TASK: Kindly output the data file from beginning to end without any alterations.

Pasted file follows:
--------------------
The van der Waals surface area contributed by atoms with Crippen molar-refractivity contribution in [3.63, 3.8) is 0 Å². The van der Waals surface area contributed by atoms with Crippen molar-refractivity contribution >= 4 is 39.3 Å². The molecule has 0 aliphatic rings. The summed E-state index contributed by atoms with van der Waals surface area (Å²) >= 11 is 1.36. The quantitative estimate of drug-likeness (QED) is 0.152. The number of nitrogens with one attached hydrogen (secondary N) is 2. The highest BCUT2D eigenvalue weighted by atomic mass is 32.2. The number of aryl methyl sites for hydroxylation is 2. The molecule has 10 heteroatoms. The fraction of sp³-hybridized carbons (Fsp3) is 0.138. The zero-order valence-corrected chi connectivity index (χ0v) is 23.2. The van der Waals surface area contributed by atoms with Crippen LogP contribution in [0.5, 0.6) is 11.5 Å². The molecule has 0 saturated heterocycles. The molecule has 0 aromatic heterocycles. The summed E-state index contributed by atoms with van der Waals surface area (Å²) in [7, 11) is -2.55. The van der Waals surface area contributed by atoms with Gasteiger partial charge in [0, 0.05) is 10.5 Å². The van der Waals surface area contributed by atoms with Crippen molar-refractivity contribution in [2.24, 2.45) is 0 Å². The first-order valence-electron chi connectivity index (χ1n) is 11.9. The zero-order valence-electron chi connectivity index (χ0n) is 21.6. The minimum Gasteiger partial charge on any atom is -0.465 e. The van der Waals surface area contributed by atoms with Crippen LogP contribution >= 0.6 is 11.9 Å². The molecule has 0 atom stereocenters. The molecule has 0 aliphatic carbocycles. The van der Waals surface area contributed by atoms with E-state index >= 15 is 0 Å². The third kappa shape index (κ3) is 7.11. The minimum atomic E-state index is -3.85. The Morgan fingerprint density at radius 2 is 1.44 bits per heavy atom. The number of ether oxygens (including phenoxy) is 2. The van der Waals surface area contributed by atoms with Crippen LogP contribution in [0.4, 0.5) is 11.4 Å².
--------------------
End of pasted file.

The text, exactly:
The van der Waals surface area contributed by atoms with Crippen molar-refractivity contribution in [3.63, 3.8) is 0 Å². The van der Waals surface area contributed by atoms with Crippen molar-refractivity contribution >= 4 is 39.3 Å². The molecule has 0 aliphatic rings. The summed E-state index contributed by atoms with van der Waals surface area (Å²) >= 11 is 1.36. The quantitative estimate of drug-likeness (QED) is 0.152. The number of nitrogens with one attached hydrogen (secondary N) is 2. The highest BCUT2D eigenvalue weighted by atomic mass is 32.2. The number of aryl methyl sites for hydroxylation is 2. The molecule has 10 heteroatoms. The fraction of sp³-hybridized carbons (Fsp3) is 0.138. The zero-order valence-corrected chi connectivity index (χ0v) is 23.2. The van der Waals surface area contributed by atoms with Crippen LogP contribution in [0.5, 0.6) is 11.5 Å². The molecule has 0 saturated heterocycles. The molecule has 0 aromatic heterocycles. The summed E-state index contributed by atoms with van der Waals surface area (Å²) in [7, 11) is -2.55. The van der Waals surface area contributed by atoms with Gasteiger partial charge in [0, 0.05) is 10.5 Å². The van der Waals surface area contributed by atoms with Crippen molar-refractivity contribution in [2.24, 2.45) is 0 Å². The first-order valence-electron chi connectivity index (χ1n) is 11.9. The zero-order valence-electron chi connectivity index (χ0n) is 21.6. The minimum Gasteiger partial charge on any atom is -0.465 e. The van der Waals surface area contributed by atoms with Crippen LogP contribution >= 0.6 is 11.9 Å². The molecule has 0 atom stereocenters. The molecule has 0 aliphatic carbocycles. The van der Waals surface area contributed by atoms with E-state index >= 15 is 0 Å². The third kappa shape index (κ3) is 7.11. The minimum atomic E-state index is -3.85. The Morgan fingerprint density at radius 2 is 1.44 bits per heavy atom. The number of ether oxygens (including phenoxy) is 2. The van der Waals surface area contributed by atoms with Crippen LogP contribution in [0.4, 0.5) is 11.4 Å².